On a Pi 4 I have the following lines in /boot/config.txt:


This should enable 1-wire on the default GPIO pin, which is 4, and then enable the internal pullup resistor.

The 1-wire device that I have is a DS18B20, and it's connected via a short cable with external power. No external pullup resistor is attached (e.g. 4.7k resistor.) Parasitic power is therefore not in use. This is a correctly functioning hardware configuration.

However the following command is required after boot in order to enable the internal pullup:

raspi-gpio set 4 pu

After which, everything works as expected.

Before that command is executed, various phantom devices periodically appear in scans as shown by dmesg:

[   60.240219] w1_master_driver w1_bus_master1: Attaching one wire slave 00.800000000000 crc 8c
[   60.254632] w1_master_driver w1_bus_master1: Family 0 for 00.800000000000.8c is not registered.

In addition the pullup appears as disabled.

The 1-wire device works correctly with the internal pullup, but I haven't been able to configure the pullup on boot. I have tried some minor variations with no success. It seems like a band-aid solution to create a systemd unit just to set GPIO pins after boot, but that may be my only option. Is there something I can do with the device tree or GPIO boot option to obtain the expected behavior?

  • GPIO4 defaults to pull-up enabled at boot. Please explain your wiring of the DS18B20. It sounds like you have done something wrong.
    – joan
    Oct 11, 2022 at 20:03
  • Considering adding an appropriate pull up resistor. Later when it is intermittent you will wish you had. Yes you can have both internal and external pull ups as long as they pull up to the same voltage.
    – Gil
    Oct 11, 2022 at 22:14
  • The GPIO4 pull-up isn't enabled on boot. That's what this question is about. Same problem here: forums.raspberrypi.com/viewtopic.php?t=288396
    – okw
    Oct 12, 2022 at 2:36
  • Here's a dump from a fresh reboot: $ raspi-gpio get BANK0 (GPIO 0 to 27): GPIO 0: level=1 fsel=0 func=INPUT pull=UP GPIO 1: level=1 fsel=0 func=INPUT pull=UP GPIO 2: level=1 fsel=4 alt=0 func=SDA1 pull=UP GPIO 3: level=1 fsel=4 alt=0 func=SCL1 pull=UP GPIO 4: level=0 fsel=0 func=INPUT pull=NONE
    – okw
    Oct 12, 2022 at 2:46
  • The GPIO4 pull-up IS ENABLED at boot. It's made quite clear in the post you link.
    – joan
    Oct 12, 2022 at 9:19

1 Answer 1


To resolve this minor issue, you need to create a modified devicetree source file. The gpio directive in /boot/config.txt is overridden by devicetree overlays and the default w1-gpio overlay doesn't expose a configurable pullup. As a quick fix I used w1-gpio-overlay.dts from the Linux 5.15.61 source tree and modified the brcm,pull value, and named it w1-gpio-internal-pullup.dts as follows:

// Definitions for w1-gpio module (with internal pullup)

/ {
        compatible = "brcm,bcm2835";

        fragment@0 {
                target-path = "/";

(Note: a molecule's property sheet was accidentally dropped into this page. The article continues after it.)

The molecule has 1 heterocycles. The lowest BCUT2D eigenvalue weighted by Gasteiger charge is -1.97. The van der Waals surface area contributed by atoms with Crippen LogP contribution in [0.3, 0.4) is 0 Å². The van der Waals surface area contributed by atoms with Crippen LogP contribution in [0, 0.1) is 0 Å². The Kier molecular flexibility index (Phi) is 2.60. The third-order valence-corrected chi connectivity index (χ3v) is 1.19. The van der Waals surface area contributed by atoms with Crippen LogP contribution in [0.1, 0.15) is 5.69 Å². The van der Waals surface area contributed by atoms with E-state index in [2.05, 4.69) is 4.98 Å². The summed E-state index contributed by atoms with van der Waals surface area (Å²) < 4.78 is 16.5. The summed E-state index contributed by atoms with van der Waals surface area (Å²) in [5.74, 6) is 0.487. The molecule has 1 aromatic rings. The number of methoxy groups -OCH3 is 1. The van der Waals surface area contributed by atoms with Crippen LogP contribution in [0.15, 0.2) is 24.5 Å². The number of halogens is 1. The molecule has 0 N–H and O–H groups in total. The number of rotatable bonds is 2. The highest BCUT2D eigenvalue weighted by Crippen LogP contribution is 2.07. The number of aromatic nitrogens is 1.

__overlay__ {

                        w1: onewire@0 {
                                compatible = "w1-gpio";
                                pinctrl-names = "default";
                                pinctrl-0 = <&w1_pins>;
                                gpios = <&gpio 4 0>;
                                status = "okay";

        fragment@1 {
                target = <&gpio>;
                __overlay__ {
                        w1_pins: w1_pins@0 {
                                brcm,pins = <4>;
                                brcm,function = <0>; // in (initially)
                                brcm,pull = <2>; // up

        __overrides__ {
                gpiopin =       <&w1>,"gpios:4",
                pullup;         // Silently ignore unneeded parameter

Then I compiled it:

$ dtc -@ -H epapr -O dtb -o w1-gpio-internal-pullup.dtbo -Wno-unit_address_vs_reg w1-gpio-internal-pullup.dts

Then I placed it into the boot partition filesystem:

$ sudo cp w1-gpio-internal-pullup.dtbo /boot/overlays/

Finally, I modified /boot/config.txt so that the only line relating to 1-wire was:


Then reboot:

$ sudo systemctl reboot

Verifying correct operation:

$ dmesg | grep -i w1
[    8.181482] w1_master_driver w1_bus_master1: Attaching one wire slave 28.3ccef649d5a0 crc 94
$ cat /sys/devices/w1_bus_master1/28-3ccef649d5a0/temperature
$ cat /sys/devices/w1_bus_master1/28-3ccef649d5a0/resolution
$ cat /sys/devices/w1_bus_master1/28-3ccef649d5a0/ext_power

As others have noted, operating in this way does not guarantee stability from an electrical standpoint. However you may find that it works for certain devices, that are externally powered, over extremely short lengths of cable. In brief testing it comes up even with "some" amount of electrical interference being generated nearby, however this isn't a rigorous test and shouldn't be relied upon unless you know what you are doing.

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